The American backyard continues to grow to this day. As Bloomberg notes, data shows that the average backyard grew three years in a row, from 2015 to 2017. The average home last year had 7048 square feet of outdoor space—plenty of room for a sizable Memorial Day cookout.

[h/t Smithsonian Insider]

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15 Fascinating Facts About the Brooklyn Bridge
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Don't agree to buy it, but you can never know too much about the most famous way to get across the East River—which officially opened 135 years ago, on May 24, 1883.

1. THE BROOKLYN BRIDGE NEEDED A LITTLE BRIBERY TO GET STARTED.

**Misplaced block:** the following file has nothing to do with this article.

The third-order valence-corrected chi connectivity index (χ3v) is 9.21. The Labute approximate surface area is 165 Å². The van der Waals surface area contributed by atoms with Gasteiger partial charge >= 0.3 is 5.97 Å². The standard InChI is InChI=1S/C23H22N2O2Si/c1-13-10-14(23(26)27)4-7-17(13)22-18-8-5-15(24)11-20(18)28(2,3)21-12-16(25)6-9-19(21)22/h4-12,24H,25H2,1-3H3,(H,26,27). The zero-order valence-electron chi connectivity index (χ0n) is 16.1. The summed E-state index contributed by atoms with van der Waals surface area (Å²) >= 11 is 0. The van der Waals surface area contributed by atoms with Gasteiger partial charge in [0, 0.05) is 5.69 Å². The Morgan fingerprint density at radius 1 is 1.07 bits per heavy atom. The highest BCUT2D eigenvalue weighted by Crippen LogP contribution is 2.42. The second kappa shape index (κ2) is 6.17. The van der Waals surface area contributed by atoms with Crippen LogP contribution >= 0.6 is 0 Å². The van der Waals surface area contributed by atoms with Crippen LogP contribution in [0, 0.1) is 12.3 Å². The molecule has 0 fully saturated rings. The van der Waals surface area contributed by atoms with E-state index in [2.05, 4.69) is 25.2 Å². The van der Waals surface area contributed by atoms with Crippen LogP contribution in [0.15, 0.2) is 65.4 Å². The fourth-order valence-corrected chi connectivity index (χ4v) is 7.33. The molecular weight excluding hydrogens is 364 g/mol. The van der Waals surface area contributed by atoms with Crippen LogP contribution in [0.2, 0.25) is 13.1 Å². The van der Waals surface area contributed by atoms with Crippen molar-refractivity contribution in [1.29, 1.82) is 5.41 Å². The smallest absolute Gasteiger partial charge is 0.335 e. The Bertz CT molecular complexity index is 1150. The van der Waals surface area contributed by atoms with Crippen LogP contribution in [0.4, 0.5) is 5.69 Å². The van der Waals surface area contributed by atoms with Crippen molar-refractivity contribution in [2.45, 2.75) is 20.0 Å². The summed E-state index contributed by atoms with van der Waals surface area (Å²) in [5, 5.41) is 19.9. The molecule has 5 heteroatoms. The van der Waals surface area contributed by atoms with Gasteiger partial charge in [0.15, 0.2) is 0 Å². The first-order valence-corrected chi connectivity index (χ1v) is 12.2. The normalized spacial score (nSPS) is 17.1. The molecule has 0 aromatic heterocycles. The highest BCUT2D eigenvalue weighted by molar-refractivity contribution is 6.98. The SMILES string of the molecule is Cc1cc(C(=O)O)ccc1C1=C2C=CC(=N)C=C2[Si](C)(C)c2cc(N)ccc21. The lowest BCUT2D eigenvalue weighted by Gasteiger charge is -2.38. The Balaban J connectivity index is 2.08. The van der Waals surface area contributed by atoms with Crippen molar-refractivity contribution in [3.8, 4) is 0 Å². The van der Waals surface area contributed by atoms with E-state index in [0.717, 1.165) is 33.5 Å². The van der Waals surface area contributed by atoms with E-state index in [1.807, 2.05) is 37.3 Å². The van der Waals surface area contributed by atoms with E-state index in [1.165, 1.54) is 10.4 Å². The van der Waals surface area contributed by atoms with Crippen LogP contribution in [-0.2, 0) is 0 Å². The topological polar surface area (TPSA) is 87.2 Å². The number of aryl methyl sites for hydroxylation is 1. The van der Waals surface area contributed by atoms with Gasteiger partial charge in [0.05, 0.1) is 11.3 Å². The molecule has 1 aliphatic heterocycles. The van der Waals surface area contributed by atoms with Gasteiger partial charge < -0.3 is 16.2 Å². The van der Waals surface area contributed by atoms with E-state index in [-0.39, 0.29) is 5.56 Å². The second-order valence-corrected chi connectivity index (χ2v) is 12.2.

In its initial conception, the Brooklyn Bridge had an honorable goal: Providing safe passage across the rough and frigid East River for Brooklyn residents who worked in Manhattan. In the 1850s, Prussian-born engineer John Augustus Roebling dreamed of a suspension bridge that would make the commute easier for these working class New Yorkers.

However, the methods employed to get the project rolling weren’t quite as honorable. After Roebling was hired by the New York Bridge Company to help span the river, infamous political kingpin William “Boss” Tweed funneled $65,000 in bribes to city aldermen to secure funding for the bridge.

2. THE BRIDGE HAS GONE BY SEVERAL NAMES.